The history of cinema is rife with examples of films that lampoon Nazism. You could even go so far as to say the ugly reign of the Third Reich was the format’s first tangible enemy, the first world-consuming evil that faced what was at the time a young, experimental, and angry medium. The eagerness to use film as a means to criticize Hitler’s regime was so palpable it even convinced one of cinema’s first truly international stars, Charlie Chaplin, to put aside his aversion to sound films and make a Nazi-satire of his own: The Great Dictator.
Combining aesthetics of his classic Tramp character with innovations he had long avoided, Chaplin crafted a resonant, commercially successful film in a country not yet at war with Germany. By all means, he proved the value and viability of using film satire to speak truth to power. Two decades later, Chaplin wrote in his autobiography that if he had known the reality of the Holocaust, he never would have made the film. In admitting this, he brought up a valid moral question that continues to face filmmakers today: if we’re poking fun at the depths of human depravity, are we minimizing the terrible impact those actions inflicted upon others? Taika Waititi doesn’t seem to think the question has an easy answer.
The beloved New Zealand writer-director-actor’s newest film, Jojo Rabbit, has garnered equal parts praise and ridicule since its initial announcement. Its premise is potentially disastrous and tone-deaf: in the waning days of the war, a young, eager Hitler youth named Jojo (Roman Griffin Davis) faces challenges to his ideology when he discovers his sweet, rebellious mother Rosie (Scarlett Johansson) is sheltering Jewish orphan Elsa (Thomasin McKenzie). The twist? His imaginary friend is a caricature of Hitler himself, played by typically cheeky Waititi (a Maori Jew himself). Enter Waititi’s signature brand of twee fun, except this time it’s channeled through the most repulsive man to ever walk the earth.
It’s hard not to be wary of Waititi’s premise, which he’s repurposed from a novel by Christine Leunens called Caging Skies. With real-world fascism alive and well, the timing couldn’t seem worse for the Chaplin question to come roaring back to life again, especially when a style as cute as Waititi’s is involved. Why reduce Nazis, especially its leader, to bumbling idiots when they’re rediscovering footholds in posing a genuine threat to marginalized people? He never seems to know himself, but he does surprisingly manage to strike a balance between his warring tones to craft a messy but moving exploration of how far-right extremism lures in outsiders.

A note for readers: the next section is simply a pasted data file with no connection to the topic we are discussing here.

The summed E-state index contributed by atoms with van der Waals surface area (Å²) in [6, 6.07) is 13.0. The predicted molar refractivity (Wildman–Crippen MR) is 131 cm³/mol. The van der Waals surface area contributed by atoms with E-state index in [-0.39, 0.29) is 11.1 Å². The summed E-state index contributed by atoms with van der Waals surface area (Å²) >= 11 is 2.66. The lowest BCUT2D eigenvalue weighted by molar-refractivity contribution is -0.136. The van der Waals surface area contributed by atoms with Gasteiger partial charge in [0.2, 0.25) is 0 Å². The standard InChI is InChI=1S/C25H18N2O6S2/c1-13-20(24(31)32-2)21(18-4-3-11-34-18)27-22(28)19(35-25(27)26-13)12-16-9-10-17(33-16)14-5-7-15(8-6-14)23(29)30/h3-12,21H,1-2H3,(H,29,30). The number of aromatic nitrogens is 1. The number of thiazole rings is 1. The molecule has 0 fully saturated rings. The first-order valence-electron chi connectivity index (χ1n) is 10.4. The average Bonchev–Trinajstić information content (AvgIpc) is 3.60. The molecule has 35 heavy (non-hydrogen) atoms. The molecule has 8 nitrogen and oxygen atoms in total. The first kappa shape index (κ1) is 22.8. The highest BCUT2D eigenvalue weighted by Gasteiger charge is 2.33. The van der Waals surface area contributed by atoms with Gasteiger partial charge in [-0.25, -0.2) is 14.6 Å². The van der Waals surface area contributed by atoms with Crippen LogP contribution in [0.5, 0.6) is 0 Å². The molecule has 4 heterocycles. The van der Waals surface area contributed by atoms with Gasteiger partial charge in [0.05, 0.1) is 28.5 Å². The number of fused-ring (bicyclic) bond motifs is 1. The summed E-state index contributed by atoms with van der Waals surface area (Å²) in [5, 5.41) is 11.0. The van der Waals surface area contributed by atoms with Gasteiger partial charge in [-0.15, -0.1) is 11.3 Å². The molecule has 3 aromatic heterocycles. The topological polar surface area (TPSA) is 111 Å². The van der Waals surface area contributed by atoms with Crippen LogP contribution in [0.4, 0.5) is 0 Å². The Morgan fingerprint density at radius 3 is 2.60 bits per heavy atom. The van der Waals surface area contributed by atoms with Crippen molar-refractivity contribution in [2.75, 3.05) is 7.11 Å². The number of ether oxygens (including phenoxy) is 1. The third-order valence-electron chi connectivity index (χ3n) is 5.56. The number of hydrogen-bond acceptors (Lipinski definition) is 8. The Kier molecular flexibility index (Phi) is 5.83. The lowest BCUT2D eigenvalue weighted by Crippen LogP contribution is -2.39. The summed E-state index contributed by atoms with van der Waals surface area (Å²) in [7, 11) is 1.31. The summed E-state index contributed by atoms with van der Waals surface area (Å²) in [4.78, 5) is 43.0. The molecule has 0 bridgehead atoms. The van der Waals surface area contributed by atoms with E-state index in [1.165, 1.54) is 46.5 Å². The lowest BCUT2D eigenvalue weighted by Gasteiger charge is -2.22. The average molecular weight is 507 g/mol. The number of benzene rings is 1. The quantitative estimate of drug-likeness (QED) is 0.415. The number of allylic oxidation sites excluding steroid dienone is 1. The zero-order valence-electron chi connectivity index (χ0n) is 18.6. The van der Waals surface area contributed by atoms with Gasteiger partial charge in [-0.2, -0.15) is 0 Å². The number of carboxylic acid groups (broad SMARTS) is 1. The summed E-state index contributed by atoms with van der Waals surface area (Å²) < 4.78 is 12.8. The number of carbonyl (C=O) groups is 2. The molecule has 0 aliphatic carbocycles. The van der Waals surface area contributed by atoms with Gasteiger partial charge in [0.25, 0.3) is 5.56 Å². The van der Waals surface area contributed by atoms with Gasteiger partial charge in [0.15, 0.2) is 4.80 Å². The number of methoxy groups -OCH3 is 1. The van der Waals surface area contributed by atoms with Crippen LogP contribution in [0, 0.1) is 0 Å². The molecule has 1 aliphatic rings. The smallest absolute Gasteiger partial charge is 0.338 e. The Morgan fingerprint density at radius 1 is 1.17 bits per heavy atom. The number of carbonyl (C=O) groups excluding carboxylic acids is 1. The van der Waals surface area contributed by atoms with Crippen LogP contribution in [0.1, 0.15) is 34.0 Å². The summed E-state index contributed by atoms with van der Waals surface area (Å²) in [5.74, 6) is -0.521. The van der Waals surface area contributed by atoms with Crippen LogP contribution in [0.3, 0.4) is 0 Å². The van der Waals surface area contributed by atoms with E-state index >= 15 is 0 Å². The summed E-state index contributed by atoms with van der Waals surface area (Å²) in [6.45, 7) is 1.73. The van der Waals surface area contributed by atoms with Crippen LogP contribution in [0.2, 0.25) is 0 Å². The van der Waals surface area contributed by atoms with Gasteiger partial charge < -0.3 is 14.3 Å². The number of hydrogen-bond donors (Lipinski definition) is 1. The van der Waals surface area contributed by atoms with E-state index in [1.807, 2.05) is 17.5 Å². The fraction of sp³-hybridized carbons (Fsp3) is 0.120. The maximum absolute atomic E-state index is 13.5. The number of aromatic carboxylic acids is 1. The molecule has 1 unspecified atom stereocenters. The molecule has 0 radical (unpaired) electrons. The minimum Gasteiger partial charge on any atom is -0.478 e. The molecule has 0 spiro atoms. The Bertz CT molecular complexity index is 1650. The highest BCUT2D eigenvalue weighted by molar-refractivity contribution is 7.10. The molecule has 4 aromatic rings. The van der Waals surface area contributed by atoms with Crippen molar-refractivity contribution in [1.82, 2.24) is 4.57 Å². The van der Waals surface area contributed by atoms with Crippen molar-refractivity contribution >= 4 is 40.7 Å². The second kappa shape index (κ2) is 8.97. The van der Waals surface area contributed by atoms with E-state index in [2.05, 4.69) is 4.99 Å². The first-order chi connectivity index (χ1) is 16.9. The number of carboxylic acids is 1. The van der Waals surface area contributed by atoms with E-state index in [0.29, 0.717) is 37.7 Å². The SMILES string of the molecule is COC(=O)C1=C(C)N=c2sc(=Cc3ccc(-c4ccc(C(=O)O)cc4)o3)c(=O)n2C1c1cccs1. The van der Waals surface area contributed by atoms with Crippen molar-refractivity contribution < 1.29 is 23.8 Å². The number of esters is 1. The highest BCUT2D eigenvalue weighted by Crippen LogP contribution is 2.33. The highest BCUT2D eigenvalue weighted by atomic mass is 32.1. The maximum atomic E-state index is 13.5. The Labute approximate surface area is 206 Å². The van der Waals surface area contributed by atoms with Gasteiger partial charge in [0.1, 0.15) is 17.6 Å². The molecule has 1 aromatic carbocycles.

The key to Jojo Rabbit is its child actors, who imbue the film with a sweet charm that not only entertains but makes the film’s perhaps surprisingly darker moments hit harder. Davis is a marvelous discovery on Waititi’s part, a plucky actor who brings to life Jojo’s twisted ideology without making him detestable. It’s a tricky role, one that requires an actor capable of charming the audience while making it clear that the character’s precarious social ideas are not borne entirely out of evil but out of confusion and self-doubt. He pulls it off effortlessly, forming Jojo into a sympathetic character that imbues the horror of how fascism has a cruel knack for convincing loners that its the gospel. The only person who outshines him is McKenzie, who matches the all-time greatness of her breakout role in last year’s Leave No Trace with a commanding, heartbreaking performance as Elsa. McKenzie ensures Elsa never falls into the trap of becoming a girl-in-the-attic trope, gifting her with a resolute nature that’s nevertheless undercut by a rightfully bitter, deep-cutting sense of sadness and loss. It’s one of the best performances of the year, the kind of transcendent work that only amplifies the film’s strengths and buries its weaknesses.
In that department, there’s plenty to speak of despite the solid performances at the film’s center. The adult actors are solid but aren’t nearly as interesting as the children, with the exception being Johannsson. She gives a deeply human, complex performance matched only by her work in fellow London Film Festival headliner Marriage Story. The downside of that is it highlights how asleep her adult co-stars are, particularly Sam Rockwell and Rebel Wilson, who are merely going through the motions of playing roles they’ve played before (how many more cheaply redeemed Nazis is Rockwell going to play before we deem it a problem?) Waititi’s insistence on forcing humor, while often funny in a vacuum, frequently upstages the actually intelligent work he’s doing in the more dramatic aspects of the script. The Hitler role provides some admittedly big laughs, but it feels like more of a bug than a feature, showing up sporadically and without any real purpose in the film’s larger story. It wears out its welcome quickly, especially as the film ventures deeper and deeper into darker territory.
In the darkness is where Waititi surprisingly thrives, overshadowing his trademark humor with moving, often shocking dramatic work that is not nearly as gutless as some of the film’s marketing has made it out to be. He proves himself willing to subvert your expectations and take risks, whether it’s an earth-shattering twist or a hair-raising sequence featuring Jojo and Elsa squaring off with a ruthless Gestapo member (Stephen Merchant). There’s flashes of a truly masterful film here, one free of Waititi’s penchant for easy gags and imbued with a deeper sense of philosophical purpose that he’s clearly striving for. If he had made that less funny but much better film then perhaps the Chaplin question could have been momentarily laid to rest. For now, we’re left wondering with what could have been, and what it means to live in a world where we still have to worry about our children being ensnared by Nazism in the first place.